raisins.jpgBack in the days of yore, San Francisco concertgoers used to sneak off to the bathroom to do bumps of cocaine or heroin in between sets. That’s the way God wanted it. Now local aural revelers prefer to luxuriate in such edibles as artisan pizza or bacon endive wrapped pancreas butt while listening to emasculated crooners with no visible ass. The marriage of music and food is about as edgy and creative as the Vh1 Fashion & Music Awards, or so hints Ian S. Port who penned this thought-provoking piece on food and music in SF Weekly. He claims that young “full-time freaks and out-of-the-way spaces that host them” are disappearing due to terrible tech ilk and the fine food they cram down their gullets. More or less.

He explains:

Here’s how it goes: Creative people — not web designers or software developers, but artists, musicians, activists, writers, and other colorful types — tend not to make much money. As this city becomes less and less affordable, those people leave. And when those people leave, whom will the city’s entertainment events target? The people who can afford to stay: Young, well-off tech workers or high-income young couples, whose tastes and lifestyles are cushier, more conservative, less driven by purely creative aims, and, often — if only in comparison with the people they’ve replaced — dull.

These bougies-in-training will want events to practice their conspicuous consumption, whether on food, booze, music, or all at the same time. And they’ll get it at events like Noisette. This kind of high-minded consumerism — fun as it is — will become the norm, even more than it already has. So while it was once a respite for low-income creatives and real deviants, who would pay $5 or $10 to go a show or a party (at the Eagle Tavern, or Annie’s Social Club, or Kimo’s, remember those?), swill cheap whiskey, and watch something freaky and loud until early in the morning, San Francisco will slowly become one big pork-belly party, an amusement park for well-off residents to discover some new consumer good to become picky over, or for bridge-and-tunnel types to visit on the weekend, go to an overpriced club, and meet a hookup. Big concerts will draw kids from the ‘burbs paying $50 or more a head. They’ll never believe they could be rich enough to actually live here.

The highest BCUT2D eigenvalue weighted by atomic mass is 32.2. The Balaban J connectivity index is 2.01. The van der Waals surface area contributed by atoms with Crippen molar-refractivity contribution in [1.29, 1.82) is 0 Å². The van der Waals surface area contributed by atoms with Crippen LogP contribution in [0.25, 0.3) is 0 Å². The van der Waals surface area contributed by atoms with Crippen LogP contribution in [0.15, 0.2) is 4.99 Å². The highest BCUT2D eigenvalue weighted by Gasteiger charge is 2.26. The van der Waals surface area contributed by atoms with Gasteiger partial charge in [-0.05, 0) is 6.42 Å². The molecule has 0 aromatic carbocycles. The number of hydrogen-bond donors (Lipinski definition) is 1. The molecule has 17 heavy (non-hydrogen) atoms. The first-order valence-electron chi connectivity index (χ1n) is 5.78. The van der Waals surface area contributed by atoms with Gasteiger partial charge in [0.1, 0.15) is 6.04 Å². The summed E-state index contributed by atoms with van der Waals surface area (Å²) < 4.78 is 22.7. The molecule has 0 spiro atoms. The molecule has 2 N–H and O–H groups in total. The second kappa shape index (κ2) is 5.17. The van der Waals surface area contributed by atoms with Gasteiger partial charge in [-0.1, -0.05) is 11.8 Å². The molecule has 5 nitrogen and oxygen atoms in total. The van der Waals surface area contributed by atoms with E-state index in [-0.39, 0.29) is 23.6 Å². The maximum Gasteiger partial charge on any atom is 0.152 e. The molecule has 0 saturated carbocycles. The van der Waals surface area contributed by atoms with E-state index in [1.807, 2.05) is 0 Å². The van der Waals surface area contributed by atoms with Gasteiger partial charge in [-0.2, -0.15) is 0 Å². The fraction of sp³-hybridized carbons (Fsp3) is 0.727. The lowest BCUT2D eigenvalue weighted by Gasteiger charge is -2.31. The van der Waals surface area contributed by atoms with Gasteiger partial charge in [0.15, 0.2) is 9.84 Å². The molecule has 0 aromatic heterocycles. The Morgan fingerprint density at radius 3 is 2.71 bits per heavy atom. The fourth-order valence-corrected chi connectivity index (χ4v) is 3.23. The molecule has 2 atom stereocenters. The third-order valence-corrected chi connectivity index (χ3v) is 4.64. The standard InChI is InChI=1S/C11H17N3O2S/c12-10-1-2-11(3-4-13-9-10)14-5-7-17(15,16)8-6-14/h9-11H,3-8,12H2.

Or, maybe most twentysomethings really are into food that much? This New York Times article seems to suggest as much. And from what few twenty-year-old types we selectively keep in our social harem of unbridled lunatics, they sure do go on and on and on about pop-ups and gastronomic thingamajigs. (Hand to God, if just one of them brings up another pop-up restaurant into conversation, we shall steal their youthful essence Charlize Theron-style.) After all, punk is dead and more of a distant Gen Xer memory, yes? Then again, the music scene here in SF is admittedly quiet, so… who knows? Maybe your pork slider is the cause of it all. And if it is, maybe that’s not such a bad thing.

Anyway, Port goes on to point out a harrowing future, one involving…Oakland. He writes:

The freaks and creatives won’t go too far — they’ll go to Oakland, where there’s much more space, at much lower cost. The kinds of reckless energy that powered San Francisco music from the ’60s through the ’90s will trickle away, as much of it has already. And the city will be worse for it.

Read the piece in its entirety. It’s a good read.

Update: Grub Street editor (and SFist contributor) Jay Barmann weighs in as well. He says that, hey, this is what people want, adding, “the times are a-changin’, and on the bright side, at least the food is way better here than it was ten years ago.”

Contact the author of this article or email tips@sfist.com with further questions, comments or tips.

via Has Food Killed San Francisco’s Edgy Music Scene?: SFist.

CHERRY, Starring: James Franco and Heather Graham

 

CHERRY, Starring: James Franco and Heather Graham

Filmed at The SF Armory, home of kink.com

 

Kink star Lorelei Lee and Stephen Elliott’s porn story ‘Cherry’ had its SF debut at SFIFF (April 24, 27, 28)

STILL FROM CHERRY